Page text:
Ólafur Ísberg Hannesson, senior legal officer at the EFTA Surveillance Authority, explained the functioning of the European Economic Area (EEA) and European Free Trade Association (EFTA), by approaching their scope, institutional structure and effect in the EFTA states. Mr Hannesson emphasized that tax harmonization constitutes an important element of EFTA. EEA consists of a two pillar structure and bodies bridging those pillars. There can be variation in the competence of the bodies, e.g. with regards to their competence to issue fines. It is important that the rules and obligations created under EEA are uniformly implemented. The objective of the EFTA Surveillance Authority is to monitor the implementation of the regulations. While EFTA states do not have a right to vote in EU bodies, they have a veto right. Mr Hannesson concluded that EEA rules only apply to products originating in EEA. There are no common EEA-EFTA rules on tariffs and customs from EU thirds countries.
Edgar Morgenroth, Professor of Economics at DCU Business School, talked about the implications of Brexit on trade and the heterogeneity of tariffs. Mr Morgenroth pointed out that the “nothing is agreed until everything is agreed” provision from the December 2017 agreement between EU and the UK might make the ‘backstop’ clause from the March 2018 draft withdrawal agreement conditional. Mr Morgenroth drew particular attention to the fact that deviation in terms of regulation and tariffs might create the jeopardy of illegal activity, e.g. smuggling. On Global Britain, Mr Morgenroth contrasted trade patterns in Ireland, UK and Germany. While Germany globalized rapidly during the 90s, while being an EU state, UK and Ireland did not. Mr Morgenroth reiterated the EU’s higher level of attractiveness versus that of the UK for possible trade partners. The panel concluded with an emphasis on the importance of enforceability of agreements, with reference to the instability of the US president’s political decisions, most recently in the G7 framework.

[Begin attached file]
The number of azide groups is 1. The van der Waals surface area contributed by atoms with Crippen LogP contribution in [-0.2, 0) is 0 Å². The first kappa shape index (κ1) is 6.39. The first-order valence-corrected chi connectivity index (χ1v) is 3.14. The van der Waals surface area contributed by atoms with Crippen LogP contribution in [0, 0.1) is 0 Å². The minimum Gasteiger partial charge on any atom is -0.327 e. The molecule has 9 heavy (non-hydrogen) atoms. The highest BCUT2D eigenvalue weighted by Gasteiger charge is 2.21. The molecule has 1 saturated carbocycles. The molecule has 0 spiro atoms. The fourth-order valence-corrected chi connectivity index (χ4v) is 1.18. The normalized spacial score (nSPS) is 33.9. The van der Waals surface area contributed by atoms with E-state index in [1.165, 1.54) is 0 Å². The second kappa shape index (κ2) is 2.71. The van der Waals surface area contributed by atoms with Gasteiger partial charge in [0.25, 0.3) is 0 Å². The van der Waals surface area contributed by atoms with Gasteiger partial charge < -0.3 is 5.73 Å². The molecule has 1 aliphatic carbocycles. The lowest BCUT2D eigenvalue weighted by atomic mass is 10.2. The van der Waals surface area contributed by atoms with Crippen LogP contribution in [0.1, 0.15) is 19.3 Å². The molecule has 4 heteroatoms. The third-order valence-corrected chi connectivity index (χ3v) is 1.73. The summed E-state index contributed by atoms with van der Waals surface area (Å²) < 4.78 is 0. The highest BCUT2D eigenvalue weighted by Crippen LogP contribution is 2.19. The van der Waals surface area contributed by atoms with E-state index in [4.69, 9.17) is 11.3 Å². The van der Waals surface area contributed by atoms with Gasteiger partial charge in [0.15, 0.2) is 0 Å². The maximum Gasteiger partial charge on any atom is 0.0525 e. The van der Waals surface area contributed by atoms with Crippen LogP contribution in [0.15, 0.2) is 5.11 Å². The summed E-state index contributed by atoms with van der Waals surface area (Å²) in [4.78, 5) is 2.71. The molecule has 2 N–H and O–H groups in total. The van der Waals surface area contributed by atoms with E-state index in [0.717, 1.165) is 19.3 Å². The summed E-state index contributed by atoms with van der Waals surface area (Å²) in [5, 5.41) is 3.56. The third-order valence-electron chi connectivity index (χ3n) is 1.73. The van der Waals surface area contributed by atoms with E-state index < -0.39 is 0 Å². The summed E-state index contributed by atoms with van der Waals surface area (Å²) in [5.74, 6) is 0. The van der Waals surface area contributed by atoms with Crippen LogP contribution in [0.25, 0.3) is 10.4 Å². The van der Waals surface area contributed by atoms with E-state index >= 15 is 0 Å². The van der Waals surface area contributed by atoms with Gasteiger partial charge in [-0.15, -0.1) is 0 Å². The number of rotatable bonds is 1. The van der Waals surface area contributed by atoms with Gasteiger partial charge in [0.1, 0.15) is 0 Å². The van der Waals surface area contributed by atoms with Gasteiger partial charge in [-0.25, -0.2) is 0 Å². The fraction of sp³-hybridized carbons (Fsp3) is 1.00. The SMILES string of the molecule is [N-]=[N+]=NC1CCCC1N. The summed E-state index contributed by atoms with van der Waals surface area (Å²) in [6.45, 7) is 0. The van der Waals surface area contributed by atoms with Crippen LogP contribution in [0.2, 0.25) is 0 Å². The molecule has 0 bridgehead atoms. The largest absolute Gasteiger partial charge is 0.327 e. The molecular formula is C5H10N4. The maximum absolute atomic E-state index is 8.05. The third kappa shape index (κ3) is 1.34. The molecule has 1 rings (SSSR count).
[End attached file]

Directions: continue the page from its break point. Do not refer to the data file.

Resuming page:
Concluding Keynote Speech
László Andor, former European Commissioner for Employment, Social Affairs and Inclusion opened his speech with a metaphor comparing the Brexit process with a story from the Hungarian folklore, called “The Clever Girl” (original Hungarian title “Az okos leány”). Mr Andor mentioned the gaps in the UK proposals on future arrangements with the EU, in particular with regards to regulation standards and agreement with EU third countries. Mr Andor pointed out that the technical fallacy of the referendum design proposed by former UK Prime Minister David Cameron – i.e. the referendum was against the status quo instead of providing choices between concrete options – should constitute a lesson learned for EU27. The UK’s rejection of the common Euro currency as well as skepticism with regards to the social dimension created domestic disputes and put the basis for the formation of an Eurosceptic majority in the UK, which eventually led to Brexit. In numerous regards, the referendum campaign on Brexit was misinformed. While the UK was not an exceptional case suffering from EU migration, this perception was created. For example, the assumption that people would come for social benefits is not supported by robust evidence, as data suggest that EU migrants make up only 2.1% of social benefits recipients (non-EU people 4.8% and UK citizens 93%). Mr Andor concluded by presenting three premises for a remain scenario: 1. Dissolution of the current UK government, 2. Majoritarian public opinion against Brexit, 3. New UK government which would support the remaining of the UK in the EU.